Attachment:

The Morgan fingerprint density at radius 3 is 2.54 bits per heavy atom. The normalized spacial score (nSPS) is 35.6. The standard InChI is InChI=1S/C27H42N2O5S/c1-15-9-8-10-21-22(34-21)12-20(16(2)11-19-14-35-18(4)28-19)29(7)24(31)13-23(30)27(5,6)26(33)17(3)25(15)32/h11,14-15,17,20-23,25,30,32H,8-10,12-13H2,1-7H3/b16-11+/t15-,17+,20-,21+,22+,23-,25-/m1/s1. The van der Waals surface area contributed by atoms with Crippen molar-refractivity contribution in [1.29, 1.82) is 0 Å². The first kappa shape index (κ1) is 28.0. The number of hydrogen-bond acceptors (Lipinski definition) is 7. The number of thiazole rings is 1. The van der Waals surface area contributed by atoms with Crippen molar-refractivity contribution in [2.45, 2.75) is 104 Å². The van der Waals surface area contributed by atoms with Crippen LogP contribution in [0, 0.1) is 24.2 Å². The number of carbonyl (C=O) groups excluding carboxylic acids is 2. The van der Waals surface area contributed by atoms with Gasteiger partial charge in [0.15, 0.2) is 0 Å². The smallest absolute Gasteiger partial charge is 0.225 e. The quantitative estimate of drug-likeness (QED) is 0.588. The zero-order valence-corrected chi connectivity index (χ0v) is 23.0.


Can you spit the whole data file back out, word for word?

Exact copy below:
The Morgan fingerprint density at radius 3 is 2.54 bits per heavy atom. The normalized spacial score (nSPS) is 35.6. The standard InChI is InChI=1S/C27H42N2O5S/c1-15-9-8-10-21-22(34-21)12-20(16(2)11-19-14-35-18(4)28-19)29(7)24(31)13-23(30)27(5,6)26(33)17(3)25(15)32/h11,14-15,17,20-23,25,30,32H,8-10,12-13H2,1-7H3/b16-11+/t15-,17+,20-,21+,22+,23-,25-/m1/s1. The van der Waals surface area contributed by atoms with Crippen molar-refractivity contribution in [1.29, 1.82) is 0 Å². The first kappa shape index (κ1) is 28.0. The number of hydrogen-bond acceptors (Lipinski definition) is 7. The number of thiazole rings is 1. The van der Waals surface area contributed by atoms with Crippen molar-refractivity contribution in [2.45, 2.75) is 104 Å². The van der Waals surface area contributed by atoms with Crippen LogP contribution in [0, 0.1) is 24.2 Å². The number of carbonyl (C=O) groups excluding carboxylic acids is 2. The van der Waals surface area contributed by atoms with Gasteiger partial charge in [0.15, 0.2) is 0 Å². The smallest absolute Gasteiger partial charge is 0.225 e. The quantitative estimate of drug-likeness (QED) is 0.588. The zero-order valence-corrected chi connectivity index (χ0v) is 23.0.